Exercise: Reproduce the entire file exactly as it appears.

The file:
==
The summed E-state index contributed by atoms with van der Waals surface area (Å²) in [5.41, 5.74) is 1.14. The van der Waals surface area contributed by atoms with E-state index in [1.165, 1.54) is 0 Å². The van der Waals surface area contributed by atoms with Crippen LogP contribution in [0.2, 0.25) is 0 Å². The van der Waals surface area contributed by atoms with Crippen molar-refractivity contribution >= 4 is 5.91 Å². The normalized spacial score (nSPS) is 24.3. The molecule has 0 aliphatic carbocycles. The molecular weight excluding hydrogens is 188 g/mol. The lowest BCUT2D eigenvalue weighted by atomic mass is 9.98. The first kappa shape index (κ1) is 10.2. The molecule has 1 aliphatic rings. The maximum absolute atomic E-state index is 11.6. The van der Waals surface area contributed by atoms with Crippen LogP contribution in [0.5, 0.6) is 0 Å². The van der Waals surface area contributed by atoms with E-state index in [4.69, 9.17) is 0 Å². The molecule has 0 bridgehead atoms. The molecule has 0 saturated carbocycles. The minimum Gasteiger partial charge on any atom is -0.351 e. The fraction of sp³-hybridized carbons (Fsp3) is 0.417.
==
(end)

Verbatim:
The summed E-state index contributed by atoms with van der Waals surface area (Å²) in [5.41, 5.74) is 1.14. The van der Waals surface area contributed by atoms with E-state index in [1.165, 1.54) is 0 Å². The van der Waals surface area contributed by atoms with Crippen LogP contribution in [0.2, 0.25) is 0 Å². The van der Waals surface area contributed by atoms with Crippen molar-refractivity contribution >= 4 is 5.91 Å². The normalized spacial score (nSPS) is 24.3. The molecule has 0 aliphatic carbocycles. The molecular weight excluding hydrogens is 188 g/mol. The lowest BCUT2D eigenvalue weighted by atomic mass is 9.98. The first kappa shape index (κ1) is 10.2. The molecule has 1 aliphatic rings. The maximum absolute atomic E-state index is 11.6. The van der Waals surface area contributed by atoms with Crippen LogP contribution in [0.5, 0.6) is 0 Å². The van der Waals surface area contributed by atoms with E-state index in [4.69, 9.17) is 0 Å². The molecule has 0 bridgehead atoms. The molecule has 0 saturated carbocycles. The minimum Gasteiger partial charge on any atom is -0.351 e. The fraction of sp³-hybridized carbons (Fsp3) is 0.417.